Hot answers tagged nutrition
For most children, cow's milk (organic or not at your preference) will be the superior choice. Whole milk is usually recommended from 1-2 years old, although there is starting to be some preference for 2% even at that age for children at high risk and who have good, healthy diets with plenty of fats and vegetables (like my second, who at 18 months though an ...
Few things you can try are: Make sure he's getting enough vitamin C which helps with Iron absorption. Limit dairy with meals as calcium in cow's milk inhibits absorption. Make him a smoothie out of fresh spinach and some fruit. The spinach is high in iron and does well blended up with fruit. For finger food snacks, plain old Cheerios are a good source of ...
Sugar does not cause hyperactivity. However, if a kid learns from his parents that he is expected to be hyper after eating sugar, well, you can guess what will happen when he gets sugar. Even with that trained response, I don't think there's any plausible reason that sugar would cause bad behavior the next day.
I suggest that you let them eat when they are hungry rather than just at the times most people eat. After I started doing this, I rarely get indigestion. YMMV. You could establish "conventional" meal timings starting on any chosen weekend by giving your kids a super small meal before a major meal at a chosen time. Hopefully, they will be hungry then. IMHO, ...
The main benefit is that in our society, people are expected to eat at mealtimes. Sometimes people who eat in class, or at their desk, or on public transit are perceived as being odd or rude for doing so. People who don't eat much when they're offered a meal are also sometimes seen as being odd or rude. Being able to be hungry for a bit, or scaling what you ...
There are lots and lots of reasons to restrict the processed sugar that kids consume, but behavior problems the next day isn't one of them! There was a comment that your wife is looking for something blame. Maybe she is looking for something that she can tell you to get you to stop giving him sugar. Perhaps you should stop giving him sugar.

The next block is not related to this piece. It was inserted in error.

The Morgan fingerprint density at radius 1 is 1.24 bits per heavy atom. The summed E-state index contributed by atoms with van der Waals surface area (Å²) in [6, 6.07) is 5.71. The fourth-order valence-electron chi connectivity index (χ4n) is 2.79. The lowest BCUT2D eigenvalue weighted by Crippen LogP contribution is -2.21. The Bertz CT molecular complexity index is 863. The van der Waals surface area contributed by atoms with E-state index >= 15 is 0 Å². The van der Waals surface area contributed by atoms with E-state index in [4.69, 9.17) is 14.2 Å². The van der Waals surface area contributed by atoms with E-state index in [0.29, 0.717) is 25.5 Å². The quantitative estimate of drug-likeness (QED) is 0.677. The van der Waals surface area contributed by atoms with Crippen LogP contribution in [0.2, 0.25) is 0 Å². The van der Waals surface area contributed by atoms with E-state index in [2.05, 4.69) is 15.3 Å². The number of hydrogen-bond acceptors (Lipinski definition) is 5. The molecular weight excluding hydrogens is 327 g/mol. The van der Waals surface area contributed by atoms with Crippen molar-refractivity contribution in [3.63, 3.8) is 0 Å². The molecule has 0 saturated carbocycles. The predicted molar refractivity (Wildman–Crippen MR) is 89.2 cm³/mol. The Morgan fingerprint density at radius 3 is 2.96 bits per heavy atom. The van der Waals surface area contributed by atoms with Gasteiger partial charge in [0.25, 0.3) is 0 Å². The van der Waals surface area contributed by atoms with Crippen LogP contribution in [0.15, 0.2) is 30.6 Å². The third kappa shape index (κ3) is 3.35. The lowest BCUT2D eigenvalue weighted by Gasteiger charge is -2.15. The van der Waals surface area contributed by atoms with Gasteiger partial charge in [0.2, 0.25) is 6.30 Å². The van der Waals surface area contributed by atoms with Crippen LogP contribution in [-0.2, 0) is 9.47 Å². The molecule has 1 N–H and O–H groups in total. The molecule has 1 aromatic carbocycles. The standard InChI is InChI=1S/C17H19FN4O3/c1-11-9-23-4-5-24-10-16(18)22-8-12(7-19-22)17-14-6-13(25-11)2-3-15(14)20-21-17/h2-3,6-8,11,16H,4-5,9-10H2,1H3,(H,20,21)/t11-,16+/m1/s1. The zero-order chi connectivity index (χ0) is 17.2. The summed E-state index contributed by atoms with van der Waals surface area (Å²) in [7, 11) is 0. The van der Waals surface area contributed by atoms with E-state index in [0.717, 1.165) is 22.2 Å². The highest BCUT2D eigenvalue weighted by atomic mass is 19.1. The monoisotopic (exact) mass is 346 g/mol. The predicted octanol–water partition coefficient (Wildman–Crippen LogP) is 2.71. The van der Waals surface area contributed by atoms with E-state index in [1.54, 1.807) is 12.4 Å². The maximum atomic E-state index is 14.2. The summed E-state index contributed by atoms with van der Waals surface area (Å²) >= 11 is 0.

Iron Sources (see also link) dried herbs beans and pulses fortified cereals bran sun-dried tomatoes artichokes prunes tempeh vital wheat gluten whole wheat bread dark turkey meat chicken leg and breast thuna halibut pork chops beef and lamb Factors that Increase Iron Absorption meat proteins: increase nonheme iron absorption vitamin C and A: C ...
I think this question is best answered by evaluating the different types of milk. Organic vs "Regular" Milk There isn't clear evidence that either of these is better than the other. This article doesn't quote a lot of studies, but it nicely summarizes info that I have read in related studies. One problem with organic milk and organic foods in general ...
I'm 25, and I love eggs, but I hate the texture. My solution is I eat them in toast. I cook them over-easy so the yolk is still runny, and then I mash the whole thing to pieces with my fork. After that I put it on buttered toast and eat it like a little egg sandwich. When I have more time I put hash browns on my toast as well, and sometimes bacon or sausage ...
Children's multivitamins are an option. They are chewable and more like lollies than pills. This has the advantage of topping up a wide variety of vitamins. Our son was borderline on iron and a little deficient in vitamin D so we started giving him multivitamins. Obviously, this should be done as a top-up to a healthy diet and lifestyle.
I think the largest challenge to "eat when you're hungry" is ensuring the overall quality of nutrition. With the three meals a day schedule, you can largely ensure that lunch and dinner are "protein/fat" meals, and breakfast and snacks are "energy/carb" meals, and make sure all of the right bits are in there across the day. In an 'eat when you want' ...
Sugar in very large quantities gives me headaches and used to give me more headaches when I was younger. This was putting me in a bad mood until I figured out that it was due to the sugar. Maybe it could be the same thing with your son ?
The link between sugar and hyperactive behavior has been debunked.
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